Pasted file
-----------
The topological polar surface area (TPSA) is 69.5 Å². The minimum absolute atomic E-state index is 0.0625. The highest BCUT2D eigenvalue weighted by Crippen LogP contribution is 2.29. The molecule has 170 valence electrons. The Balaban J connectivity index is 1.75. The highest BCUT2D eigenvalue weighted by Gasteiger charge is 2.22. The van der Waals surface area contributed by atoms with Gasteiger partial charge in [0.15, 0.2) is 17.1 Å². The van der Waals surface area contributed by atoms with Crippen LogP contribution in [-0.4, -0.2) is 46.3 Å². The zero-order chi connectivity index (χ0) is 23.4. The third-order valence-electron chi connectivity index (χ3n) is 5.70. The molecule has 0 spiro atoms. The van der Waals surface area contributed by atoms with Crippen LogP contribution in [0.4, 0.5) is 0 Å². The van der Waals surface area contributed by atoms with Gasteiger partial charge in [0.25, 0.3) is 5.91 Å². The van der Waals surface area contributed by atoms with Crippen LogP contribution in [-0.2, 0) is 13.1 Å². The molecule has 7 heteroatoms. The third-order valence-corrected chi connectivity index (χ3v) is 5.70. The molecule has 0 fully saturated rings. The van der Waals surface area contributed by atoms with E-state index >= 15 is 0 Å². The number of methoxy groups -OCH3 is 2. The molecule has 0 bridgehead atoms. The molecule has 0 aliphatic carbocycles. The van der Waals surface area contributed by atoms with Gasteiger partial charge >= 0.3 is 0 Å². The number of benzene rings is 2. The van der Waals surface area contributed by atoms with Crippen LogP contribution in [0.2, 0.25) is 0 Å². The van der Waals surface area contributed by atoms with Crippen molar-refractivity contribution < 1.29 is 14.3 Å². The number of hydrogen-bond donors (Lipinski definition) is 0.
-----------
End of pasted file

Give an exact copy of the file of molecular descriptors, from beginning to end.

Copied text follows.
The topological polar surface area (TPSA) is 69.5 Å². The minimum absolute atomic E-state index is 0.0625. The highest BCUT2D eigenvalue weighted by Crippen LogP contribution is 2.29. The molecule has 170 valence electrons. The Balaban J connectivity index is 1.75. The highest BCUT2D eigenvalue weighted by Gasteiger charge is 2.22. The van der Waals surface area contributed by atoms with Gasteiger partial charge in [0.15, 0.2) is 17.1 Å². The van der Waals surface area contributed by atoms with Crippen LogP contribution in [-0.4, -0.2) is 46.3 Å². The zero-order chi connectivity index (χ0) is 23.4. The third-order valence-electron chi connectivity index (χ3n) is 5.70. The molecule has 0 spiro atoms. The van der Waals surface area contributed by atoms with Crippen LogP contribution in [0.4, 0.5) is 0 Å². The van der Waals surface area contributed by atoms with Gasteiger partial charge in [0.25, 0.3) is 5.91 Å². The van der Waals surface area contributed by atoms with Crippen LogP contribution in [-0.2, 0) is 13.1 Å². The molecule has 7 heteroatoms. The third-order valence-corrected chi connectivity index (χ3v) is 5.70. The molecule has 0 fully saturated rings. The van der Waals surface area contributed by atoms with E-state index >= 15 is 0 Å². The number of methoxy groups -OCH3 is 2. The molecule has 0 bridgehead atoms. The molecule has 0 aliphatic carbocycles. The van der Waals surface area contributed by atoms with Gasteiger partial charge >= 0.3 is 0 Å². The number of benzene rings is 2. The van der Waals surface area contributed by atoms with Crippen LogP contribution in [0.2, 0.25) is 0 Å². The van der Waals surface area contributed by atoms with Crippen molar-refractivity contribution < 1.29 is 14.3 Å². The number of hydrogen-bond donors (Lipinski definition) is 0.